"That's a good question. I ... I tried to kill myself." As I speak these words the memory of those aching, delirious days in the winter cold come into crystal clear focus in my mind. And I start crying. Not from sadness. Just from an unbroken stream of pure emotion that comes crashing down over me.
And I understand now. I understand what Maggie meant in every single word she said.
"I'm sorry." Maggie's voice is weighted. Darkened. Empathetic.
"Don't be sorry for me. It was my own choice. It was a way to get out of this life and this world. If all that is left in front of us is a never ending stream of consumption and entertainment, if that is all that our destiny holds, it's better to just opt out. It's better to just opt out as soon as you can, however you can. I knew what I was doing when I made my choice. And I made a choice."
"You must have been very brave."
"I suppose I was. But it was all too much. All far too much. I couldn't take it anymore. It wasn't as hard as you think it was."
"So it wasn't hard?"
"Oh it was hard. It was definitely hard. But I felt like I was in a different world where reality was so much more raw and real. I felt like I was walking towards my destiny. I felt like I was one single string in an instrument so much bigger than myself. Well, metaphorically. And in the end as hard as it was, it was possible. Very possible."
"We shouldn't have to kill ourselves just to escape this destiny."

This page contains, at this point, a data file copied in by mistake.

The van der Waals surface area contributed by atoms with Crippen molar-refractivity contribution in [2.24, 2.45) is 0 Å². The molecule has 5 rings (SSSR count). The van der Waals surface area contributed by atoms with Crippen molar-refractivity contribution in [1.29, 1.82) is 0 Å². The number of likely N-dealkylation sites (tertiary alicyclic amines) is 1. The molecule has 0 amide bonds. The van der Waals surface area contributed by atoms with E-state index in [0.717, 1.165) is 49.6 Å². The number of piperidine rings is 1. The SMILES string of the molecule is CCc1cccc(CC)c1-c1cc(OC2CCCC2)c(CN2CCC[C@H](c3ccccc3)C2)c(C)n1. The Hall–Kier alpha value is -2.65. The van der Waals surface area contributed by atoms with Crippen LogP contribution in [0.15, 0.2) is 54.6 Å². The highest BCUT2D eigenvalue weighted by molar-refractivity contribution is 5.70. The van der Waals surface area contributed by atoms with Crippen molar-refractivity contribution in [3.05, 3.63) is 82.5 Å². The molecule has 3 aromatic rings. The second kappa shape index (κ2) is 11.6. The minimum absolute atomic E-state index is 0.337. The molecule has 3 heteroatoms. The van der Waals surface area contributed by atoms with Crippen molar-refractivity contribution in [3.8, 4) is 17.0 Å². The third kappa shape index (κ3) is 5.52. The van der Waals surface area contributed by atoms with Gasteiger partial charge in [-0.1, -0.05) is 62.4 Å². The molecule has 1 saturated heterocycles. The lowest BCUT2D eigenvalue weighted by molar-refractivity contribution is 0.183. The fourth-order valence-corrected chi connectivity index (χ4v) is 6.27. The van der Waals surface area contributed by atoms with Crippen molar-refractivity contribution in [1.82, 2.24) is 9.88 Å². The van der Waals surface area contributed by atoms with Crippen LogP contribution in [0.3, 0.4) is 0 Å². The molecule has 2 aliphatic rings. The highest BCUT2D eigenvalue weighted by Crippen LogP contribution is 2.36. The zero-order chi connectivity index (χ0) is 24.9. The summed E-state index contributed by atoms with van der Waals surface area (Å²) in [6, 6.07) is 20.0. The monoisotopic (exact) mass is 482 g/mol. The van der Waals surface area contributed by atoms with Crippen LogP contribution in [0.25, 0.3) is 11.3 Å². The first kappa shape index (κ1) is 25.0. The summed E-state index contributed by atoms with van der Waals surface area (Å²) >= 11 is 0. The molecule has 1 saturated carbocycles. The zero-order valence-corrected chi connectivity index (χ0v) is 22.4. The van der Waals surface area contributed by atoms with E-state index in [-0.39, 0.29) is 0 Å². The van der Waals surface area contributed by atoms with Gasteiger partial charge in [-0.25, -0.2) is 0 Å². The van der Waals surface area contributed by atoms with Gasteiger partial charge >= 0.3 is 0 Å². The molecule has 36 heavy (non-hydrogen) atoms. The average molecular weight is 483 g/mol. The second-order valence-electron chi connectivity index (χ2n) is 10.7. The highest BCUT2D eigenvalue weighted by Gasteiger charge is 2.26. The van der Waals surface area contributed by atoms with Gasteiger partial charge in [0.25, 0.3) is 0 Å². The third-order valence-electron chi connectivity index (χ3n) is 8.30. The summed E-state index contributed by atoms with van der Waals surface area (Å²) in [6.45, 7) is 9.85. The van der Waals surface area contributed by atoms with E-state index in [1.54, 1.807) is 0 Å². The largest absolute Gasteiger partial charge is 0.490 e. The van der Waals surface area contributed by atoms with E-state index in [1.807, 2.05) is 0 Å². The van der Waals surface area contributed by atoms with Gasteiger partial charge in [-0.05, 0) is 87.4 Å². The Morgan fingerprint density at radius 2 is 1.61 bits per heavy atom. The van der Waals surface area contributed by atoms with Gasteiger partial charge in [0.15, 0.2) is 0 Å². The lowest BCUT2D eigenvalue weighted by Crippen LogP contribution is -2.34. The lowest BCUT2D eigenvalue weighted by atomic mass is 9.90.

"You're right. But what other way is there?"
"I guess freedom is freedom however it happens."
"Yeah. I guess it is."
"What made you realize, at first, how fucked up all of this was?"
"I don't know, really. I read a book. Well, it was more of a notebook really. I found it lying in my school hallway. I don't know who wrote it. But it changed my entire view of everything, not overnight. But the more I thought about it, the more I noticed things, the more I realized."
Maggie is quiet for a long while, warm against my form in the darkness.
"We have to tell the others." Maggie's voice cuts cool and clear and purposeful through my tears.
"Tell them what?"
"About everything. About my brother's death. Your suicide attempt. How disillusioned we were with life. How probably every single one of us got dragged into this facility against our will. How we all need to get out. How we need to search for something more, something better, than this."
"Do you want to relive all your traumas all over again? Do you really want to tell this story again, to a potentially unsympathetic crowd, who might not care about your heartbreak?"
"I have to do whatever it takes to make my people be free. All of us here, we're all rebellious teenaged girls who are looking for something more in our lives. We're all people who searched for freedom before, in one way or another. And I need to make sure all the other girls get their freedom. I need to make sure they can all escape from this. Or at least I need to try."
"That's very noble of you."
"We always have to do what is noble."
"Will you join me?"
I think for a moment.
We keep as silent as we possibly can as we pad our way out the door and down the darkened halls towards the other rooms. Together.